We are familiar with the Android and Chrome OS and how useful they can be. But, apparently, that is not enough for the tech giant, Google, to rest on their laurels. Last year, they announced the development of a new operating system called Fuchsia.
While this third OS was shrouded in mystery in the past few months, more information about it has recently surfaced. Let’s take a look at what it’s all about.
Fuchsia and Armadillo
In August last year, Fuchsia was simply a command line. Lately, though, images started to surface showing that the next-generation OS already has a functional user interface. It is called Armadillo. Word has it that this software might one day replace Android.
We know that Android runs on Linux, but Fuchsia is taking a different approach. It was created from the ground up, using the Magenta kernel, also a property of Google. The Magenta kernel works well for computers and smartphones. Google is, apparently, also using the LK kernel, which is largely meant for “small systems”.
Hotfixit’s Kyle Bradshaw was actually the first one to discover Armadillo. He created a guide on how to build Fuchsia Armadillo on your Android device for those who want to experience it first-hand.
What Does Fuchsia Look Like?
Ars Technica compiled images of the new OS, dubbing the new UI as “wild”. The user interface still features a card system, however, much like what Google Now users are familiar with.
It is believed that once Fuchsia becomes fully functional and sees a mass release, users will be able to manage apps better using the card system. Theoretically, you can then have full control on how you arrange your open apps on your mobile device. It is also possible to run apps in split-screen view in a more seamless manner.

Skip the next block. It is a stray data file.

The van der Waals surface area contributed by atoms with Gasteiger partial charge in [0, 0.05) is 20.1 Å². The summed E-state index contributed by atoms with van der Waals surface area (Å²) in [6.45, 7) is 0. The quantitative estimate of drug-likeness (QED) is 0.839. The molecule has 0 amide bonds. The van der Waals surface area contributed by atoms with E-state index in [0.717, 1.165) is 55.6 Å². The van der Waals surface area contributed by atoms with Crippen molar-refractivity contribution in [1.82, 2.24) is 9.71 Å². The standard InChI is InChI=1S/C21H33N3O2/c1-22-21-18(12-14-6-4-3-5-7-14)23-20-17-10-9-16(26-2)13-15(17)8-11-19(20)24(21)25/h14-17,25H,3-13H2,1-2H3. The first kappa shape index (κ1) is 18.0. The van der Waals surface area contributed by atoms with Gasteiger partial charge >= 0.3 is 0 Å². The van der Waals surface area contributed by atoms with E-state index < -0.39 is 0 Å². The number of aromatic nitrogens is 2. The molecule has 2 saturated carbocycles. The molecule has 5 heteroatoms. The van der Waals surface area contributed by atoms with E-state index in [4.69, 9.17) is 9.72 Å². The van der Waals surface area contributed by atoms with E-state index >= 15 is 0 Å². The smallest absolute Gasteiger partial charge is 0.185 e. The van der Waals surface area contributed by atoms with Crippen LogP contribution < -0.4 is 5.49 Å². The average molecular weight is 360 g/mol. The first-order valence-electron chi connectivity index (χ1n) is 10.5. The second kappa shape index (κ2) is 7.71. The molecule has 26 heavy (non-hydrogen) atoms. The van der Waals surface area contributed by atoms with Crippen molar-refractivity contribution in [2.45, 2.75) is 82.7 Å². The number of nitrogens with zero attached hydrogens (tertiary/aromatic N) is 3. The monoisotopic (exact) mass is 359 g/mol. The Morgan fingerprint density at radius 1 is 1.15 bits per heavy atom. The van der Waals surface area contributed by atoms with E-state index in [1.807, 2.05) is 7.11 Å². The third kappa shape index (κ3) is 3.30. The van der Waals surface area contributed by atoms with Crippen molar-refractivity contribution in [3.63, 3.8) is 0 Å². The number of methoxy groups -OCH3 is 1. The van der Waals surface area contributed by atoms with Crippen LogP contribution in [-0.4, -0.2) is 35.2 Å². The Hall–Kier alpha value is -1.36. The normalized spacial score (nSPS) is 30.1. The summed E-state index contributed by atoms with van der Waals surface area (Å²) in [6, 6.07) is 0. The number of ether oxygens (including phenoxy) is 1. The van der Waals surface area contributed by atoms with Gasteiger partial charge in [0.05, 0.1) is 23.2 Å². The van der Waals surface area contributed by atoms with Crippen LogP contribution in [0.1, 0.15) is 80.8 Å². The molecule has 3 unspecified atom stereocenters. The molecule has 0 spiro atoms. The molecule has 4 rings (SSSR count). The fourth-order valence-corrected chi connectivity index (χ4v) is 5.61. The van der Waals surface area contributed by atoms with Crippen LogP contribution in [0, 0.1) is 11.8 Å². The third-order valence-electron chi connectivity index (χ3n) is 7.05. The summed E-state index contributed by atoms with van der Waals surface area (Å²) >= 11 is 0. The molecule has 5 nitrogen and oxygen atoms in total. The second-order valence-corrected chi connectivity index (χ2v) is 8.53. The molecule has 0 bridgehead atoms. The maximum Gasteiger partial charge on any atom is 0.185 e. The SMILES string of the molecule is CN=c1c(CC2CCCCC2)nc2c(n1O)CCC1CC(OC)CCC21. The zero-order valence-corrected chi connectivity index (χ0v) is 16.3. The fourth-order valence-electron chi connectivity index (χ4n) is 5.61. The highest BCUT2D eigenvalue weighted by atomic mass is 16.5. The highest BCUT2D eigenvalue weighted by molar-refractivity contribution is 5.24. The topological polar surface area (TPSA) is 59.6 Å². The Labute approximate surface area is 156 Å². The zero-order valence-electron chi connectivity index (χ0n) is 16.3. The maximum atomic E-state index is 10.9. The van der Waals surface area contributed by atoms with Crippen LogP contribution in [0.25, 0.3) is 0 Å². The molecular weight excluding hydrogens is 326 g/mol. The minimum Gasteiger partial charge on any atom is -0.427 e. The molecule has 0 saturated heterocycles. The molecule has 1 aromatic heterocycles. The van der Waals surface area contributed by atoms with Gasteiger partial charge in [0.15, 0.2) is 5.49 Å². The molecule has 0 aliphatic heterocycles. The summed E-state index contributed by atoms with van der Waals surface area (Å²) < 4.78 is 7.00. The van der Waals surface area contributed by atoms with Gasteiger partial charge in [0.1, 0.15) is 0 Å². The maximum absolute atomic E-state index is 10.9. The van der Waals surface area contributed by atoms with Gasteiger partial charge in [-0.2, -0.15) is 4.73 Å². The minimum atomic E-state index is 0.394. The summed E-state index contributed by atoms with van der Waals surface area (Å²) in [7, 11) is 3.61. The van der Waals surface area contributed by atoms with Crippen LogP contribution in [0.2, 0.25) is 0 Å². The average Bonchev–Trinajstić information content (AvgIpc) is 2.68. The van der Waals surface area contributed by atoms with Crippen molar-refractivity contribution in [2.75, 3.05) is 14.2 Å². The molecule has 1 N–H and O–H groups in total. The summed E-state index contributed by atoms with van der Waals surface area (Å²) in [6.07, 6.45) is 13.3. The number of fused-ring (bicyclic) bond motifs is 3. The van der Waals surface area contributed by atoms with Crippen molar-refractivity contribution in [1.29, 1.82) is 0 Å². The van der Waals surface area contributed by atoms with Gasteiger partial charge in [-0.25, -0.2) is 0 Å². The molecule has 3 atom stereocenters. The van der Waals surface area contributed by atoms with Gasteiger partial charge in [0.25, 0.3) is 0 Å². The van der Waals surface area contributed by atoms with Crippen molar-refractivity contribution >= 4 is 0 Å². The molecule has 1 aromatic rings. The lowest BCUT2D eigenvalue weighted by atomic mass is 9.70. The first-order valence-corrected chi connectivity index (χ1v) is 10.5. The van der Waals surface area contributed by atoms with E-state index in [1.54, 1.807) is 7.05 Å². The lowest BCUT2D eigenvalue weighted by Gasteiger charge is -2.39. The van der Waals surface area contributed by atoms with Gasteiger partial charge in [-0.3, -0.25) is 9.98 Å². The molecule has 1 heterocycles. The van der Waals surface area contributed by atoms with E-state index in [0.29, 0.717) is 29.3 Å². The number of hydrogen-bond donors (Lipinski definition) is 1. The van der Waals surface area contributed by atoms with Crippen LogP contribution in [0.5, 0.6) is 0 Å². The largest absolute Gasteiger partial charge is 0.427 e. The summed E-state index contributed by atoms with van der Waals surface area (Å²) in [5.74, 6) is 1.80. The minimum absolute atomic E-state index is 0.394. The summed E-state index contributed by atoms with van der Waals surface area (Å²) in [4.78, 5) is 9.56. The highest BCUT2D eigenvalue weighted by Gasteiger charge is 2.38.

Yes, the Armadillo user interface looks interestingly refreshing, but that does not mean it will take time to figure out. Google is known to create user-intuitive programs, which you can use even without reading a manual. The same thing can be expected for Fuchsia. In fact, industry experts who have weighed in on the matter consider the Armadillo interface as “refined”, which suggests it will be easy to use once fully fleshed out.
Many people also think that Fuchsia is meant for mobile phones and tablets based on its current look and the size images circulating online.
Not all looks different from Android though. The current iteration of its keyboard looks similar to that of Android’s. The home key is also looking familiar at the moment.
Time will tell how the operating system’s look and feel will develop in the future.
Speculations on Why Google is Making a Third OS
There isn’t much to go on at the moment, but the rumor mill believes that Fuchsia may be Google’s way of merging Chrome’s extremely simple environment and Android’s capabilities. A valid guess considering that Google is always looking for ways to reach more people with their products and services. A combination of Chrome’s desktop appeal and Android’s smart systems, even smarter and better cross-platform apps can be developed.
Ditching Linux is coming off as a shock for some people, but it also seems that Android isn’t really particular at keeping up with Linux’s recent releases. By using their own developed kernel, Google is freeing themselves from third-party limitations.
Currently, Fuchsia images we see online really don’t tell a lot yet. Will see what the next months have in store for us. Stay tuned for more updates!